07 Jan How to Choose a New Toilet
The topic of toilets rarely comes up in casual conversation, until the household toilet starts to leak, gets damaged, or has some other kind of functional or physical problem. Unless you’re personally involved in the selection and installation or replacement of your own toilet, many people don’t quite appreciate the variety of toilets on the market, with different designs, colours, modes of operation, and many other variables that make choosing a toilet just as tough as selecting any other fixture in your home.
With toilet manufacturers looking to satisfy as many customer needs as possible, you are likely to find a toilet that not only fits the size of your space, but also offers low-flow water-saving features, different heights, shapes, and materials, the option for custom styles and colours, and many extra features, at widely varying price points.
Today, the term “standard” only refers to a few toilet features, such as the gravity-flush system, white colour, and typical toilet size. But there are still many other factors to consider, and customers are expected to know their preferences to help narrow down their options and make the toilet selection process easier and faster.
Here are some things to keep in mind when selecting a toilet:
1. Price Matters
If you choose a toilet-based solely on the lowest price, then you’ll probably get what you’re paying for, with substandard working parts and low quality of glazing, resulting in additional costs due to frequent maintenance and repair, and eventually early replacement. But if there’s a deal for one of the good options with the specifications and features you’re looking for, then choosing the one that gives you the most savings seems like the rational thing to do.
2. Size of your space
If you’re looking to install an elongated toilet bowl that is supposedly more comfortable, you should first consider whether you have enough space where it will be fitted. Whether you’re looking to install a new toilet or replace an existing one, the first step should be taking the measurements of your space to ensure that your purchase fits properly in the designated position. Important measurements include:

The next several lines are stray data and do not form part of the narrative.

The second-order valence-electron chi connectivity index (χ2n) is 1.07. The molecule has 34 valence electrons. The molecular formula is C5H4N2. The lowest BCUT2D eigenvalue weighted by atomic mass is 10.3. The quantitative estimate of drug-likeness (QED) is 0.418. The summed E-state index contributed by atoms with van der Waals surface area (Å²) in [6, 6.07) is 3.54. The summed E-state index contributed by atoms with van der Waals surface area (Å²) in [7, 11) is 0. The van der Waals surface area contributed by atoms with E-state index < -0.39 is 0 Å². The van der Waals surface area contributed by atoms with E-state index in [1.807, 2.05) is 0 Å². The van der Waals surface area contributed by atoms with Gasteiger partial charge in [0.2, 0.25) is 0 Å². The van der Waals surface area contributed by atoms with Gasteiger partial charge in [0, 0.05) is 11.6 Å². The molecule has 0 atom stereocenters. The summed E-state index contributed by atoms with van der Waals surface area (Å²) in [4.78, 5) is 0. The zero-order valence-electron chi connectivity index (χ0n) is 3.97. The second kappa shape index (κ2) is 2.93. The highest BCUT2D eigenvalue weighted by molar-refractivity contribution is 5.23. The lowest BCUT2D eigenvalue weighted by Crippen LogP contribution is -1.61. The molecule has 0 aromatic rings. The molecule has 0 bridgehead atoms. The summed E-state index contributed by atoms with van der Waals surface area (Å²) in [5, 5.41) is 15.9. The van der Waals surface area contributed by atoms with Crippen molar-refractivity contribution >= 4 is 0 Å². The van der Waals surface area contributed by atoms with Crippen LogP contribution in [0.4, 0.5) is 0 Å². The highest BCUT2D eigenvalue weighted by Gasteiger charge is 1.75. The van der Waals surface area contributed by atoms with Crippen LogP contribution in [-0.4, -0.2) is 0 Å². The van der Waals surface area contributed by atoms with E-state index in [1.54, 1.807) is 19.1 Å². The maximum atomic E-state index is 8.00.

- Rough-in – The distance from the wall behind the toilet to the centre of the back bolts at the base of the toilet. This measurement is typically between 11 and 13 inches for a standard toilet design. If the rough-in does not fall within this range, then you should look for a toilet that’s designed for that specific distance. For instance, 10 inches, is quite common in smaller bathrooms.
- Distance to other items – If you want to upgrade from a small, round-bowl toilet to the longer (elongated) bowl, make sure that the change won’t interfere with your ability to access adjacent doors and cabinets. Measure the distance to the bathroom door, shower door, nearby cabinet drawers, and other permanent features that could prevent proper access and use of the toilet.
3. Gravity-Feed vs. Pressure-Assist Models
Pressure-assist toilets are an innovation that aims to improve water efficiency. They come with a separate inner tank that holds the water under pressure, and releases it with increased velocity in order to remove all the waste with a single flush.
Pressure-assist models also solve the problem of sweating, dripping tanks, because they hold water within an inner tank, which prevents the outer tank from sweating. Alternatively, for a little extra money, you could order a gravity toilet with a factory-installed tank insulation.
While you may be drawn to some high-pressure models designed to provide exceptional, no-clog flushing action, you should also consider whether you can handle the noise level, as well as the quality of the mechanism in terms of maintenance and repair requirements.